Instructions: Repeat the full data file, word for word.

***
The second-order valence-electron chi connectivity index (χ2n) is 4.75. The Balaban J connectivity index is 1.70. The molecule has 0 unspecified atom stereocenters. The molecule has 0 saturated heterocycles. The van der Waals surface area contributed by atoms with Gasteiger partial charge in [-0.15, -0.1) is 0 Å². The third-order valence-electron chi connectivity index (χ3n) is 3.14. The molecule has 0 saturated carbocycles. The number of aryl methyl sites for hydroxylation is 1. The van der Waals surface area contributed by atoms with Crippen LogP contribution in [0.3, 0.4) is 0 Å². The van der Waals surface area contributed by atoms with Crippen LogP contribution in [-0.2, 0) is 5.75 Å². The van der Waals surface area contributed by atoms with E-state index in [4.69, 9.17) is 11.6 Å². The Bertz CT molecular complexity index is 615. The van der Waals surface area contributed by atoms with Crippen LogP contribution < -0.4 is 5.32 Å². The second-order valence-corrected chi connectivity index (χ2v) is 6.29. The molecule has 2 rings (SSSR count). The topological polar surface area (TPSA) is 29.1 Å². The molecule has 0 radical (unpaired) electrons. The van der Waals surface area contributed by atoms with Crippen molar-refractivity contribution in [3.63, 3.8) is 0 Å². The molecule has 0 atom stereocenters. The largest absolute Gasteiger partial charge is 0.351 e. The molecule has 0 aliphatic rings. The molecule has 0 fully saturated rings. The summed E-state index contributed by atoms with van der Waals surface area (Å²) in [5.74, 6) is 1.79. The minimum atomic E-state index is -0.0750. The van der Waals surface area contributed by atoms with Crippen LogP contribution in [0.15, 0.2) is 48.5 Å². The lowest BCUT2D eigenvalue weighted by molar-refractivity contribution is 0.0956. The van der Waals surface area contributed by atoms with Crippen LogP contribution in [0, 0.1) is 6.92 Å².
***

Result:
The second-order valence-electron chi connectivity index (χ2n) is 4.75. The Balaban J connectivity index is 1.70. The molecule has 0 unspecified atom stereocenters. The molecule has 0 saturated heterocycles. The van der Waals surface area contributed by atoms with Gasteiger partial charge in [-0.15, -0.1) is 0 Å². The third-order valence-electron chi connectivity index (χ3n) is 3.14. The molecule has 0 saturated carbocycles. The number of aryl methyl sites for hydroxylation is 1. The van der Waals surface area contributed by atoms with Crippen LogP contribution in [0.3, 0.4) is 0 Å². The van der Waals surface area contributed by atoms with Crippen LogP contribution in [-0.2, 0) is 5.75 Å². The van der Waals surface area contributed by atoms with E-state index in [4.69, 9.17) is 11.6 Å². The Bertz CT molecular complexity index is 615. The van der Waals surface area contributed by atoms with Crippen LogP contribution < -0.4 is 5.32 Å². The second-order valence-corrected chi connectivity index (χ2v) is 6.29. The molecule has 2 rings (SSSR count). The topological polar surface area (TPSA) is 29.1 Å². The molecule has 0 radical (unpaired) electrons. The van der Waals surface area contributed by atoms with Crippen molar-refractivity contribution in [3.63, 3.8) is 0 Å². The molecule has 0 atom stereocenters. The largest absolute Gasteiger partial charge is 0.351 e. The molecule has 0 aliphatic rings. The molecule has 0 fully saturated rings. The summed E-state index contributed by atoms with van der Waals surface area (Å²) in [5.74, 6) is 1.79. The minimum atomic E-state index is -0.0750. The van der Waals surface area contributed by atoms with Crippen LogP contribution in [0.15, 0.2) is 48.5 Å². The lowest BCUT2D eigenvalue weighted by molar-refractivity contribution is 0.0956. The van der Waals surface area contributed by atoms with Crippen LogP contribution in [0, 0.1) is 6.92 Å².